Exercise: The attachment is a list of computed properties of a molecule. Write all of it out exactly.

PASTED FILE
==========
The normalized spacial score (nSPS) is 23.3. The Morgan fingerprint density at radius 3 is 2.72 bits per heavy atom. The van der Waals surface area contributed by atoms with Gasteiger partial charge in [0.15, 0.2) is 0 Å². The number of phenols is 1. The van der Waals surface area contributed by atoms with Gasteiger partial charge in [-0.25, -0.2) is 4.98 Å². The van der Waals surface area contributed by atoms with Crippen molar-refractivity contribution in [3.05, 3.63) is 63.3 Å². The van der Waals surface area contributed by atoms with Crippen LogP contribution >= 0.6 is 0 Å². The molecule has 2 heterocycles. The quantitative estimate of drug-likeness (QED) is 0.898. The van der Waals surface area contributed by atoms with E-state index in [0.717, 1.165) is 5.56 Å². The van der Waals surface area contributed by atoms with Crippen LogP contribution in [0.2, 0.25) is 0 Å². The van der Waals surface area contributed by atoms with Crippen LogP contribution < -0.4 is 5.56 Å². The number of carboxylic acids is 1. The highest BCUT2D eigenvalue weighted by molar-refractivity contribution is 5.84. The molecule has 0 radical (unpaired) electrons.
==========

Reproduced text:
The normalized spacial score (nSPS) is 23.3. The Morgan fingerprint density at radius 3 is 2.72 bits per heavy atom. The van der Waals surface area contributed by atoms with Gasteiger partial charge in [0.15, 0.2) is 0 Å². The number of phenols is 1. The van der Waals surface area contributed by atoms with Gasteiger partial charge in [-0.25, -0.2) is 4.98 Å². The van der Waals surface area contributed by atoms with Crippen molar-refractivity contribution in [3.05, 3.63) is 63.3 Å². The van der Waals surface area contributed by atoms with Crippen LogP contribution >= 0.6 is 0 Å². The molecule has 2 heterocycles. The quantitative estimate of drug-likeness (QED) is 0.898. The van der Waals surface area contributed by atoms with E-state index in [0.717, 1.165) is 5.56 Å². The van der Waals surface area contributed by atoms with Crippen LogP contribution in [0.2, 0.25) is 0 Å². The van der Waals surface area contributed by atoms with Crippen LogP contribution < -0.4 is 5.56 Å². The number of carboxylic acids is 1. The highest BCUT2D eigenvalue weighted by molar-refractivity contribution is 5.84. The molecule has 0 radical (unpaired) electrons.